Silence on a Saturday, to a parent, is a little bit of a joke. But I do recall the last time I felt the world around me go silent. It was more than 6 years ago when a winter storm dumped 33 inches of snow on Baltimore and the surrounding areas. I stepped out of my house to clear snow as the storm was fizzling out. 95 was shut down, many of the roads were impassable, and almost all of the neighborhoods were snowed in. BWI was grounded. There was no school, no rush hour traffic, no businesses were open. No birds were singing, or moving, all the neighborhood animals were silent in their homes. It was a silence that I have never experienced in Baltimore, or anywhere else for that matter. I could hear my heartbeat in my ears, the last snowflakes landing on various surfaces, and the crunch of my footsteps in the soft snow on my sidewalk. Absolute silence.
Silence like that was deafening, eerie, and uncomfortable, but I don’t believe it holds a candle to the silence following the crucifixion of Jesus Christ. Luke 23 tells us that the city “rested the sabbath day according to the commandment”. So after the shouts of “crucify him” the sickening sounds of a brutal scourging, the groans of the followers as their beloved Messiah was led away, the wails of those who were once blind – now healed by the Savior of the World – watching their healer trudge to His death, after all that, the world went silent. Deathly silent. As the earth rejoiced at His birth, it mourned His death. As the super religious reflected on their week, they sat in stunned silence as they pondered what they had done. Can you imagine the deafening silence if one of the Pharisees happened to open the scroll from the prophet Isaiah, as he mentally worked to justify the actions of the day before and read, “Surely he hath borne our griefs, and carried our sorrows: yet we did esteem him stricken, smitten of God, and afflicted. But he was wounded for our transgressions, he was bruised for our iniquities: the chastisement of our peace was upon him; and with his stripes we are healed.” (Isaiah 53:4-5). Absolute silence.
Silence in the homes of the followers, as they begin to question the last three years of their lives, as they question why God would allow this to happen, silent questions in their hearts and minds as doubt and fear silence their faith. Silence in Peter’s house, a Peter who has no words left to speak or tears left to cry, as the deafening sound of a rooster echoes in his head. Silence as he watches his mother in law, still living because of Christ’s healing, weep silently as she prepares a meal. Silence that unnerves Malchus as he reflexively touches his ear again to make sure it’s still there. Silence in the halls of the palace of Pontius Pilate, as he stares at hands that he has washed over and over again. Silence surrounds Nicodemus as he sits silently as the teacher of teachers, wondering what the lesson was in all of this? Absolute silence.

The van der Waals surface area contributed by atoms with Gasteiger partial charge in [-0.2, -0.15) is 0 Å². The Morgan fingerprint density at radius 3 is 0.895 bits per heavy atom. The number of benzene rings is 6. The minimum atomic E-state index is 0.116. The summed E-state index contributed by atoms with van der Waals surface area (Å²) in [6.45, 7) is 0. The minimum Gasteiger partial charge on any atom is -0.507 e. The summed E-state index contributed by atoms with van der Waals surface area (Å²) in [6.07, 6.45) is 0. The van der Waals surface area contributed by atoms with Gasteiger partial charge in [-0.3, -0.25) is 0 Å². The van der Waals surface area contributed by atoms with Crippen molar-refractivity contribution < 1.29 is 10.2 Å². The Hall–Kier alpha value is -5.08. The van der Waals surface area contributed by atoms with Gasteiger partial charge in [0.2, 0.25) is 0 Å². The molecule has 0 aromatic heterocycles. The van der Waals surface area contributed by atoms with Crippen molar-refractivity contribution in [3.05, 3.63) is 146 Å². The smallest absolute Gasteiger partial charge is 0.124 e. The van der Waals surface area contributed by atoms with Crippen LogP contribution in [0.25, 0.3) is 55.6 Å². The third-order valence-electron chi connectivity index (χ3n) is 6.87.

Silence in heaven – but not the silence of despair, the silence of anticipation. The silence of anticipation before a firework explodes, the silence of anticipation before a newborn baby cries, the silence of anticipation before the first rays of sunshine shoot over the horizon. The same silence of anticipation surrounds death and hell as Satan ponders his recent victory, or his imminent defeat. The silence of heaven as God almighty watches as His perfect plan unfolds exactly how He planned it to.
Silence in our own lives. The silence when we don’t know where God is or what He is doing. The silence when we know what we’ve done or how God will respond to it. The silence when doubt and fear shout over faith and render us powerless. The same silence that gripped the world on the heels of the death of the Savior can gip our own lives at any given moment. But we must turn the despair of that silence into anticipation. Yes, the day looks dark, but sunlight is about to burst through the East as God claims the victory in every situation we find ourselves in. The same God who had a purpose and plan behind the death of his only begotten Son, has a plan for each of His children no matter how loud the silence is that surrounds us. Don’t lose hope, don’t give into fear, don’t believe the lies that whisper in the silence. Sunday is coming. Get ready for a holy roar!
Today’s Bible Reading:
Isaiah 52:13-53:12; Luke 23:56